Published on March 24th, 2014 | by Erin Wilkins


ERIN WILKINS on the Beauty and Sadness of Co-Parenting

When my kid was a baby and I went to work while she was at daycare I clearly remember feeling like I missed her in the same way a person might miss someone they were newly in love with. Driving to pick her up I would think about her and how it would feel to have her in my arms and get a visceral rush of emotions – like butterflies in my stomach that – put a smile on my face. I couldn’t wait to see her and be near her.

She was born when me and her other mom were both about 31. None of our friends had kids yet. Certainly none of our queer friends, and we didn’t really hang around with many straight people. We were kind of a queer poster family because young-ish parents are uncommon in our community. Eventually, through being pregnant and having a new baby we found other queer parents to spend time with and some of the few straight people we knew had babies too. So I had community in lots of places on the parenting spectrum – queers with no kids, straights with kids, queers with kids, and lots of stuff in between. We broke up when our kid turned 2 and the short story is that we have been splitting time with her equally ever since then.


On my days as a single parent I get tired. We wake up at 6:30 a.m. like clockwork. The mornings are the best time. On most days I wake up with her in my bed. She stumbles into my room during the middle of the night and climbs in to be my bedmate. She likes to have a lot of body contact while we sleep. She slings her legs over me or rests her hand on my face. I can hear her breath and I like it. As a baby she woke up 4 or 5 times a night to nurse and it still feels like a miracle that she can sleep through an entire night at all. From a seemingly deep sleep she opens her eyes fast and sits up straight in bed when morning comes. She smiles big and says “Mama, it’s time to get up.” This kid has energy. She likes to move her body and she likes to talk. She has imagination. I think she’s really smart. Our intention each weekday is to get ready for school and work, brush our teeth and hair, get dressed in clean clothes, eat something, put socks and shoes on, get ourselves out the door on time. Some days we are lucky if we actually accomplish all of these things. Sometimes the less important tasks are forgotten.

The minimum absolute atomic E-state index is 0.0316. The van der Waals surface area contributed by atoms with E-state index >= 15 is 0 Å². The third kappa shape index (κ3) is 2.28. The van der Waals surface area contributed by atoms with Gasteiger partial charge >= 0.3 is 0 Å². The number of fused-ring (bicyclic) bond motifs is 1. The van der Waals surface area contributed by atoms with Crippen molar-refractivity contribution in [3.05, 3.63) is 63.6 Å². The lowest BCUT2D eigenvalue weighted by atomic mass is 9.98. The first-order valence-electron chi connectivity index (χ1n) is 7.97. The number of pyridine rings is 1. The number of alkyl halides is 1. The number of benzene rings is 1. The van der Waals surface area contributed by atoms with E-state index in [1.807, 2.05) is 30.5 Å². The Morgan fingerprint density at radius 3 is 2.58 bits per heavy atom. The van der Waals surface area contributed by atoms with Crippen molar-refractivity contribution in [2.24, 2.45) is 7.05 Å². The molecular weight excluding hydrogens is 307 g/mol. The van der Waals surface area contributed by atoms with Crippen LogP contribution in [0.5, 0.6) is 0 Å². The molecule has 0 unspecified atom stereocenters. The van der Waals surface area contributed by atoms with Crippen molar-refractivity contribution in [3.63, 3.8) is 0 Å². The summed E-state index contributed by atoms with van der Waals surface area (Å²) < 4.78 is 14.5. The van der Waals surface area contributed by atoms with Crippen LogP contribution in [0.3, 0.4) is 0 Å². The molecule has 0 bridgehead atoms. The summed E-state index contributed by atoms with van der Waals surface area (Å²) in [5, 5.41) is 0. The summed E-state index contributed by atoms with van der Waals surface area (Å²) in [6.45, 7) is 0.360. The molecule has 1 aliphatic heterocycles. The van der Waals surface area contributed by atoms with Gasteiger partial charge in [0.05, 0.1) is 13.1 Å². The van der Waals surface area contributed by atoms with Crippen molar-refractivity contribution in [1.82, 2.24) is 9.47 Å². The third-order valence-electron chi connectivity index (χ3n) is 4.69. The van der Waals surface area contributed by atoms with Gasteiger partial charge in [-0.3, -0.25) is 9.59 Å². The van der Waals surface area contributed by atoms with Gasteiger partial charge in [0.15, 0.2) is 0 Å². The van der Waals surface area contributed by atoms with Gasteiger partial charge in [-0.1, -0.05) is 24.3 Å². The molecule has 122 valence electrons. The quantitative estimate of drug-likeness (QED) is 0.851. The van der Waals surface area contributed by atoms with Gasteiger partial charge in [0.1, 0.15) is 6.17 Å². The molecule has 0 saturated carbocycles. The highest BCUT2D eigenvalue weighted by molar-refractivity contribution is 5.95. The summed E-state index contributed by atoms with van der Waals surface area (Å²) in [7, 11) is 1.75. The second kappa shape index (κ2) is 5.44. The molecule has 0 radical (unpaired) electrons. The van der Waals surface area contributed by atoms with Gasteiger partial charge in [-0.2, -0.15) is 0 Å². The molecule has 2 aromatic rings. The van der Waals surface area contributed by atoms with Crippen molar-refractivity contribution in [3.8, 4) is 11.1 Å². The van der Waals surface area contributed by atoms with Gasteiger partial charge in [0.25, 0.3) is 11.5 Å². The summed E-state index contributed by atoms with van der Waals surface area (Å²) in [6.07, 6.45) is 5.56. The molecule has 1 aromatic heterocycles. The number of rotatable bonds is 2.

During my time with my daughter I often move between feeling a deep need to be fully present with her and a deep need to mentally retreat into the internet or a magazine or an art project. The mental and physical stress of taking care of a 3 year old without help is intense. Her extroversion and energy sometimes push the boundaries of my introversion and need for quiet. Still, to even say out loud that part-time single parenting is hard and overwhelming feels dramatic and indulgent. I am amazed – AMAZED – by the single parents who do this every day. Sometimes at the end of a 3 or 4 day stretch of solo parenting I feel like I’m going to fall apart at any second.